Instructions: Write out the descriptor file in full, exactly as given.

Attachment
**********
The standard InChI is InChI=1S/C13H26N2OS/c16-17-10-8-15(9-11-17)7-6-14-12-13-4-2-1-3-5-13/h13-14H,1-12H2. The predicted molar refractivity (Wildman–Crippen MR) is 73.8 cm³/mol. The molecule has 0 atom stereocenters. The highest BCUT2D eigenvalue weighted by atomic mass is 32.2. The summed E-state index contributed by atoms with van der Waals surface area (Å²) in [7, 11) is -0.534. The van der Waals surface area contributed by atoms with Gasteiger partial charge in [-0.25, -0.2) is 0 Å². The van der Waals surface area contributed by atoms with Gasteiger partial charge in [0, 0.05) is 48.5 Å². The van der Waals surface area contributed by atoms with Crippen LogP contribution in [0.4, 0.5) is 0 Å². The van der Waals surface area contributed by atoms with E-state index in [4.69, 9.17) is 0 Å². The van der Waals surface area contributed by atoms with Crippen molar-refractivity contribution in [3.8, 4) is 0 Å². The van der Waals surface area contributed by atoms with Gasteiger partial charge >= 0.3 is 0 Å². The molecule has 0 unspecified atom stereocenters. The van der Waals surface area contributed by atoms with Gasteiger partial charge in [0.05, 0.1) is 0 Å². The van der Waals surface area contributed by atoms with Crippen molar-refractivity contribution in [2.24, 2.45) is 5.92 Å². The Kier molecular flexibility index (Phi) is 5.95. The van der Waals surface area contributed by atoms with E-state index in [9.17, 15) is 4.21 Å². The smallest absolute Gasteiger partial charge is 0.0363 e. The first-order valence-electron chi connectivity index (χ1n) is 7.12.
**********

The standard InChI is InChI=1S/C13H26N2OS/c16-17-10-8-15(9-11-17)7-6-14-12-13-4-2-1-3-5-13/h13-14H,1-12H2. The predicted molar refractivity (Wildman–Crippen MR) is 73.8 cm³/mol. The molecule has 0 atom stereocenters. The highest BCUT2D eigenvalue weighted by atomic mass is 32.2. The summed E-state index contributed by atoms with van der Waals surface area (Å²) in [7, 11) is -0.534. The van der Waals surface area contributed by atoms with Gasteiger partial charge in [-0.25, -0.2) is 0 Å². The van der Waals surface area contributed by atoms with Gasteiger partial charge in [0, 0.05) is 48.5 Å². The van der Waals surface area contributed by atoms with Crippen LogP contribution in [0.4, 0.5) is 0 Å². The van der Waals surface area contributed by atoms with E-state index in [4.69, 9.17) is 0 Å². The van der Waals surface area contributed by atoms with Crippen molar-refractivity contribution in [3.8, 4) is 0 Å². The van der Waals surface area contributed by atoms with Gasteiger partial charge >= 0.3 is 0 Å². The molecule has 0 unspecified atom stereocenters. The van der Waals surface area contributed by atoms with Gasteiger partial charge in [0.05, 0.1) is 0 Å². The van der Waals surface area contributed by atoms with Crippen molar-refractivity contribution in [2.24, 2.45) is 5.92 Å². The Kier molecular flexibility index (Phi) is 5.95. The van der Waals surface area contributed by atoms with E-state index in [9.17, 15) is 4.21 Å². The smallest absolute Gasteiger partial charge is 0.0363 e. The first-order valence-electron chi connectivity index (χ1n) is 7.12.